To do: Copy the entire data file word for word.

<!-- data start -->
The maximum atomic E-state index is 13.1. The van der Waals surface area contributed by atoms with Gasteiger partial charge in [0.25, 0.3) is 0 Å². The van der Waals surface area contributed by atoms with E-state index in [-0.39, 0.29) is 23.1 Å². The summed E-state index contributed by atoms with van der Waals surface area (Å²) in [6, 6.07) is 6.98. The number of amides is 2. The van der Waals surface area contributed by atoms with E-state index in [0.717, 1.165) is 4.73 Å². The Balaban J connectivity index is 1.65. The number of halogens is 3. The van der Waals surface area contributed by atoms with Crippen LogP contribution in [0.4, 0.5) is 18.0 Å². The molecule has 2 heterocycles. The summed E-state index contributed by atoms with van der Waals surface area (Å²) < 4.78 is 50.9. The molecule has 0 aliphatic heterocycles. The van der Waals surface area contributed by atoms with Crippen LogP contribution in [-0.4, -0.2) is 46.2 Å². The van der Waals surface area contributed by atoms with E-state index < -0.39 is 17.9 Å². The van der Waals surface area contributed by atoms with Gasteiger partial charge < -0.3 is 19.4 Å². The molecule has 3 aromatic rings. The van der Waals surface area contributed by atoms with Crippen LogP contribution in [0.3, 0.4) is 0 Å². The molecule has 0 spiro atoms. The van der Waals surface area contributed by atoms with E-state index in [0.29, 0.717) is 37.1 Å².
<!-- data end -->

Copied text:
The maximum atomic E-state index is 13.1. The van der Waals surface area contributed by atoms with Gasteiger partial charge in [0.25, 0.3) is 0 Å². The van der Waals surface area contributed by atoms with E-state index in [-0.39, 0.29) is 23.1 Å². The summed E-state index contributed by atoms with van der Waals surface area (Å²) in [6, 6.07) is 6.98. The number of amides is 2. The van der Waals surface area contributed by atoms with E-state index in [0.717, 1.165) is 4.73 Å². The Balaban J connectivity index is 1.65. The number of halogens is 3. The van der Waals surface area contributed by atoms with Crippen LogP contribution in [0.4, 0.5) is 18.0 Å². The molecule has 2 heterocycles. The summed E-state index contributed by atoms with van der Waals surface area (Å²) < 4.78 is 50.9. The molecule has 0 aliphatic heterocycles. The van der Waals surface area contributed by atoms with Crippen LogP contribution in [-0.4, -0.2) is 46.2 Å². The van der Waals surface area contributed by atoms with E-state index < -0.39 is 17.9 Å². The van der Waals surface area contributed by atoms with Gasteiger partial charge < -0.3 is 19.4 Å². The molecule has 3 aromatic rings. The van der Waals surface area contributed by atoms with Crippen LogP contribution in [0.3, 0.4) is 0 Å². The molecule has 0 spiro atoms. The van der Waals surface area contributed by atoms with E-state index in [0.29, 0.717) is 37.1 Å².